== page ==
President Biden, recognizing all this, is seeking to systematically, comprehensively, and irreversibly undo that damage and to strengthen America, preparing us to lead in the decades ahead. As much as it means ending America’s longest war, it also means shifting the trillions spent on fighting to investing in ourselves, our infrastructure, our schools, and our health care system. Build Back Better is not simply a big domestic program in the eyes of the administration. It is, as was the interstate highway system to Dwight Eisenhower, an investment in our security and our competitiveness. Proposed major initiatives in cyber security, power grid resiliency, expanding broadband, and combating climate change make that crystal clear.
The effort also turns on efforts to undo the damage to our international standing done by unilateralism, contempt for the rule of law, attacks on democracy here at home, and the rise of domestic violent extremists who today pose a greater risk than overseas terror cells. Elements of the effort have included re-entering the Paris Climate Accords and rejoining the WHO, leading the way on vaccine diplomacy, recommitting ourselves to strengthening international institutions and our alliances, seeking to negotiate a re-entry of the U.S. into the Iran nuclear deal, and, perhaps above all else, preparing for the challenges and opportunities of the rest of the 21st Century. A shift in our focus and the deployment of our resources from the Greater Middle East to the Asia-Pacific region is another key part of that.
The critics who have emerged in the past week have often been as misguided and unappreciative of the bigger picture as they have been scathing. One top European foreign policy expert said America had “cut and run”—pretty preposterous after 20 years of engagement, roughly 19 years too many. One right-wing American pundit called the exit from Kabul “the worst presidential dereliction in memory” which, I hope, has his friends and family getting him the counsel of a good neurologist as he clearly is suffering from severe short-term memory loss. One member of Britain’s Parliament suggested the U.S. was returning to “isolationism” which is, again, pretty ludicrous given that our exit comes at the end of the longest war in our history. It seems the honorable gentleman thinks the permanent engagement of colonialism is the desirable opposite of isolationism.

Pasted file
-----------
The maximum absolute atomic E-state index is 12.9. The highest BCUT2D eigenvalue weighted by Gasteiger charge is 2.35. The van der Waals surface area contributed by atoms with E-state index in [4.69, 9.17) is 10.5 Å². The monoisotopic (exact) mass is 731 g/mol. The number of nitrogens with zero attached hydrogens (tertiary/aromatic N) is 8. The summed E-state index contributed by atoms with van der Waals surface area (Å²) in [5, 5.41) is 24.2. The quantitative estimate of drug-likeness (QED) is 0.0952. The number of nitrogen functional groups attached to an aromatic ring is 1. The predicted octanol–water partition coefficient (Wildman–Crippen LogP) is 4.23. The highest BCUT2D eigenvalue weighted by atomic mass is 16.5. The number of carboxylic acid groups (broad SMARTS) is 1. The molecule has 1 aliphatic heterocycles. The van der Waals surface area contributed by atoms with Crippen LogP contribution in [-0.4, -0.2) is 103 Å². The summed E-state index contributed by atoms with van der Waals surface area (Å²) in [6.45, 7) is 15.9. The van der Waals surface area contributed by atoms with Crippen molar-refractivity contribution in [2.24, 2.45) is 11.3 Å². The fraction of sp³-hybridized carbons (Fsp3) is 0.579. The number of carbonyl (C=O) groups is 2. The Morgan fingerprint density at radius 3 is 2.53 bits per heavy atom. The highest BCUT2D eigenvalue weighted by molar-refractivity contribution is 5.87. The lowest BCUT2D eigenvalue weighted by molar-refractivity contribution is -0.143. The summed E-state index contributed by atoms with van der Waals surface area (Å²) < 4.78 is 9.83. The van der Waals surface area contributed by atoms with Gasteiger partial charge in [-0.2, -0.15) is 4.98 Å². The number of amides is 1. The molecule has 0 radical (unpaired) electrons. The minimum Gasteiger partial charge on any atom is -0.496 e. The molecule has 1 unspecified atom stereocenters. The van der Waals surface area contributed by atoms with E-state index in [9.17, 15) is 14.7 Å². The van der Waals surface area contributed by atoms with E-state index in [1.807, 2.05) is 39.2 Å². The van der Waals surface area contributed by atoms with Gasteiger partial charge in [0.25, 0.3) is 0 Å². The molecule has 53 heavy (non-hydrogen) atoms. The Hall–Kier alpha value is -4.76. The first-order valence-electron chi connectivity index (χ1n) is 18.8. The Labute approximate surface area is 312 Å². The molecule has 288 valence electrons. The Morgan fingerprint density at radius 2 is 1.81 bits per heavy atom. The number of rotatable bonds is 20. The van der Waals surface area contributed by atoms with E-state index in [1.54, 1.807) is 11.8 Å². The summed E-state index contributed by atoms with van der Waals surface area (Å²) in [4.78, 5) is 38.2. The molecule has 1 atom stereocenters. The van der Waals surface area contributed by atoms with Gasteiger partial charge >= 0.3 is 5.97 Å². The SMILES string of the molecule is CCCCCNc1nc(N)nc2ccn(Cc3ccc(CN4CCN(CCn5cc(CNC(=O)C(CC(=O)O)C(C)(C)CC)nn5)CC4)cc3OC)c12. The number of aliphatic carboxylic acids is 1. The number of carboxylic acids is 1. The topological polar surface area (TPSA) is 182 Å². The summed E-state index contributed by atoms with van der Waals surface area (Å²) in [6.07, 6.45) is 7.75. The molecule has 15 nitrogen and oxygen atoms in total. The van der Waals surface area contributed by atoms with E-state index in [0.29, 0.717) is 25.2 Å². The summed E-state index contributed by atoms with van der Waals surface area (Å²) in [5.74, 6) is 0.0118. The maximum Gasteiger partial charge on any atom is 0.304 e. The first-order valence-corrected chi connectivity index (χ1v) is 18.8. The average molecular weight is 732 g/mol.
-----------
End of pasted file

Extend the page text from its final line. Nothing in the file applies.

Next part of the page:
There were certainly mistakes made in planning and executing the U.S. pullout of Afghanistan—although many observers understate the responsibility the Taliban, the Afghan government, and the Afghan military have for the horrific scenes we witnessed. But even at the end of just one week, thanks to the fast action of the president and the U.S. military, the picture is very different. Evacuations are proceeding at a remarkable pace. The military side of the Kabul airfield has stabilized and is orderly. Our embassy team and the diplomats of our allies are safe. The U.S. has demonstrated its commitment to getting American citizens, allies, and as many Afghans who worked with the U.S. as possible out and doing so swiftly.
The events of the past week have been harrowing. They should not be minimized. America should actively work to find places within our borders and worldwide with our friends and allies for every Afghan who seeks refugee status. We are already beginning the work of finding other mechanisms—diplomatic, political, and economic—to foster security and justice to the extent possible within Afghanistan. But the administration also recognizes that many other nations suffer as do the Afghans (the people of Haiti, Myanmar, Ethiopia, and oppressed women in societies worldwide all wish they could get the calls for aiding them that have come this week for the people of Afghanistan) and that the most important thing the U.S. can do to influence good outcomes worldwide is to restore our standing, restore our vitality at home, strengthen the international system, consistently let our values lead us, and start again to lead by example.
We have ignored much of that work during the past 20 years, a period that is likely to go down in history as among the worst ever for U.S. foreign policy. President Biden and his team have had the courage to recognize that to lead again as we once did, to lead to our full potential, we must have the courage to acknowledge and correct errors like the war in Afghanistan. Indeed, they seem to have clearer memories of the long litany of often egregious, sometimes crippling missteps America’s leaders have made during the first years of this century than do their critics. Fortunately for all of us, they also appear to have a much clearer understanding of what must be done if the U.S. is to finally put those errors and misspent years behind us and attend as we urgently must to the challenges and opportunities of the decades ahead.